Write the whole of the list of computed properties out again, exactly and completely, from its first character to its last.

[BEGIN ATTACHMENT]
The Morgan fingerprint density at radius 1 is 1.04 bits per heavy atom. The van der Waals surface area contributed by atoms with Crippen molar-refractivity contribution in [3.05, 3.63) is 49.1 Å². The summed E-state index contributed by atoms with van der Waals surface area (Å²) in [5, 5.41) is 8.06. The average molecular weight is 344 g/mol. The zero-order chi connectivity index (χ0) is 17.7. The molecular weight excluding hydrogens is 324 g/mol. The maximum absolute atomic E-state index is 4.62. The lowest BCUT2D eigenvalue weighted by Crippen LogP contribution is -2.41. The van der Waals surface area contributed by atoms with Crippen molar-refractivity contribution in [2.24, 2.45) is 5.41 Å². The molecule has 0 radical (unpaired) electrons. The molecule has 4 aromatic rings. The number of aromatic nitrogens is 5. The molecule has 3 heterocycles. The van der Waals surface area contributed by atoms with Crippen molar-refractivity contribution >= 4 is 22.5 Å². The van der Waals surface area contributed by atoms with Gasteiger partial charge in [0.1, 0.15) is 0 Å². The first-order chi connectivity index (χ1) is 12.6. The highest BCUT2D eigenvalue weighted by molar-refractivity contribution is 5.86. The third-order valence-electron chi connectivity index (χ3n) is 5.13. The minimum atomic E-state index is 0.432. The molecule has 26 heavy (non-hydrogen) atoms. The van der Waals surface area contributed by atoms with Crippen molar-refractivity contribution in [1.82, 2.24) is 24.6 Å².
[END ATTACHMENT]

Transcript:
The Morgan fingerprint density at radius 1 is 1.04 bits per heavy atom. The van der Waals surface area contributed by atoms with Crippen molar-refractivity contribution in [3.05, 3.63) is 49.1 Å². The summed E-state index contributed by atoms with van der Waals surface area (Å²) in [5, 5.41) is 8.06. The average molecular weight is 344 g/mol. The zero-order chi connectivity index (χ0) is 17.7. The molecular weight excluding hydrogens is 324 g/mol. The maximum absolute atomic E-state index is 4.62. The lowest BCUT2D eigenvalue weighted by Crippen LogP contribution is -2.41. The van der Waals surface area contributed by atoms with Crippen molar-refractivity contribution in [2.24, 2.45) is 5.41 Å². The molecule has 0 radical (unpaired) electrons. The molecule has 4 aromatic rings. The number of aromatic nitrogens is 5. The molecule has 3 heterocycles. The van der Waals surface area contributed by atoms with Crippen molar-refractivity contribution >= 4 is 22.5 Å². The van der Waals surface area contributed by atoms with Gasteiger partial charge in [0.1, 0.15) is 0 Å². The first-order chi connectivity index (χ1) is 12.6. The highest BCUT2D eigenvalue weighted by molar-refractivity contribution is 5.86. The third-order valence-electron chi connectivity index (χ3n) is 5.13. The minimum atomic E-state index is 0.432. The molecule has 26 heavy (non-hydrogen) atoms. The van der Waals surface area contributed by atoms with Crippen molar-refractivity contribution in [1.82, 2.24) is 24.6 Å².